April 2009
Volume 50, Issue 13
Free
ARVO Annual Meeting Abstract  |   April 2009
Sequence of Apoptosis Signaling Induced by Serum Deprivation in Differentiated RGC-5 Cells
Author Affiliations & Notes
  • C. J. Lieven
    Ophthalmology and Visual Sciences, University of Wisconsin Medical School, Madison, Wisconsin
  • K. M. Thurber
    Ophthalmology and Visual Sciences, University of Wisconsin Medical School, Madison, Wisconsin
  • E. J. Levin
    Ophthalmology and Visual Sciences, University of Wisconsin Medical School, Madison, Wisconsin
  • L. A. Levin
    Ophthalmology and Visual Sciences, University of Wisconsin Medical School, Madison, Wisconsin
    Ophthalmology, University of Montreal, Montreal, QC
  • Footnotes
    Commercial Relationships  C.J. Lieven, None; K.M. Thurber, None; E.J. Levin, None; L.A. Levin, US 7,303,915, P.
  • Footnotes
    Support  NIH R21EY017970, P30EY016665 and an unrestricted departmental grant from Research to Prevent Blindness, Inc.
Investigative Ophthalmology & Visual Science April 2009, Vol.50, 3192. doi:
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      C. J. Lieven, K. M. Thurber, E. J. Levin, L. A. Levin; Sequence of Apoptosis Signaling Induced by Serum Deprivation in Differentiated RGC-5 Cells. Invest. Ophthalmol. Vis. Sci. 2009;50(13):3192.

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      © ARVO (1962-2015); The Authors (2016-present)

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Abstract

Purpose: : Serum deprivation induces apoptosis in many cell types, but can be prevented by drugs that scavenge or inactivate reactive oxygen species, implicating the latter in apoptosis signaling. Previous work in our laboratory showed that superoxide was an intracellular signal for cell death in primary retinal ganglion cells after axotomy, a condition causing both axonal injury and deprivation of tectum-derived growth factors. We studied superoxide signaling of serum deprivation-induced apoptosis in a transformed retinal ganglion cell line (RGC-5), in order to elucidate whether it was acting as an upstream or downstream signal.

Methods: : We correlated superoxide levels with the time course of cytochrome c release after serum deprivation. RGC-5 cells were cultured for 24 hrs and differentiated to a neuronal phenotype with staurosporine. Four hours after differentiation, cells were either left undisturbed, switched to a serum-free medium, or treated with etoposide, a known inducer of apoptosis. Untreated and etoposide-treated cells were stained with hydroethidium and fixed after 1 and 24 hours in culture. Serum-deprived and untreated cells were similarly stained and fixed at 24 and 72 hrs post-treatment. Cytochrome c was localized by immunofluorescence. Cells were photographed for quantitative and qualitative analysis. Tests for significance were with Student’s t or chi-square.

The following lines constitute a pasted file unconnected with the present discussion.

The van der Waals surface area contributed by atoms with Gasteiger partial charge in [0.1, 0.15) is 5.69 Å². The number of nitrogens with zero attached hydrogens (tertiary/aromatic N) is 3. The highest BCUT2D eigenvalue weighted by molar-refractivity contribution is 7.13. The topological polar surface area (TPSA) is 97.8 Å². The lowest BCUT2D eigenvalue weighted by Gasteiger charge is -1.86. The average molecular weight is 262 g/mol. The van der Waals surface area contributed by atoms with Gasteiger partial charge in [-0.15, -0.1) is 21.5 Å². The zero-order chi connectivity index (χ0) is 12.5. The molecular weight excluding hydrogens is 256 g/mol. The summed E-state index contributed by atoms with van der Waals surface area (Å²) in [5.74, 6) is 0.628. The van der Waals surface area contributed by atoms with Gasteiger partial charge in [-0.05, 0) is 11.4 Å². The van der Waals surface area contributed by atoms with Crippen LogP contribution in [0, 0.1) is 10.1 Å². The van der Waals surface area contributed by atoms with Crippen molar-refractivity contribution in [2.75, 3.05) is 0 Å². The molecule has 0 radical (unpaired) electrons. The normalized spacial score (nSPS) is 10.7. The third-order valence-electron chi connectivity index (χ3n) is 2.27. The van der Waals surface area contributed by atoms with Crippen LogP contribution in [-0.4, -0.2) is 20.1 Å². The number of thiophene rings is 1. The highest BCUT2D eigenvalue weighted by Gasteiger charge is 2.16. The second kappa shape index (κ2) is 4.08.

Results: : Serum deprivation led to a significant increase in superoxide levels in differentiated RGC-5 cells compared to control cells at 72 hrs (1.73 ± 0.14 vs 1.00 ± 0.02; p<0.001). Analysis of cytochrome c localization along with superoxide levels showed that the rise in superoxide preceded the release of cytochrome c from the mitochondrion. Superoxide levels return to basal levels after cytochrome c release, indicating superoxide’s role as an upstream signaling molecule in the apoptotic cascade.

Conclusions: : Superoxide production in serum-deprived RGC-5 cells is an early signal in triggering apoptosis. Work is being performed in our laboratory now to determine the sites of action of superoxide, and ways of preventing or reversing its effects before caspase activation can occur and cells become committed to an apoptotic fate.

Keywords: apoptosis/cell death • oxidation/oxidative or free radical damage • ganglion cells 
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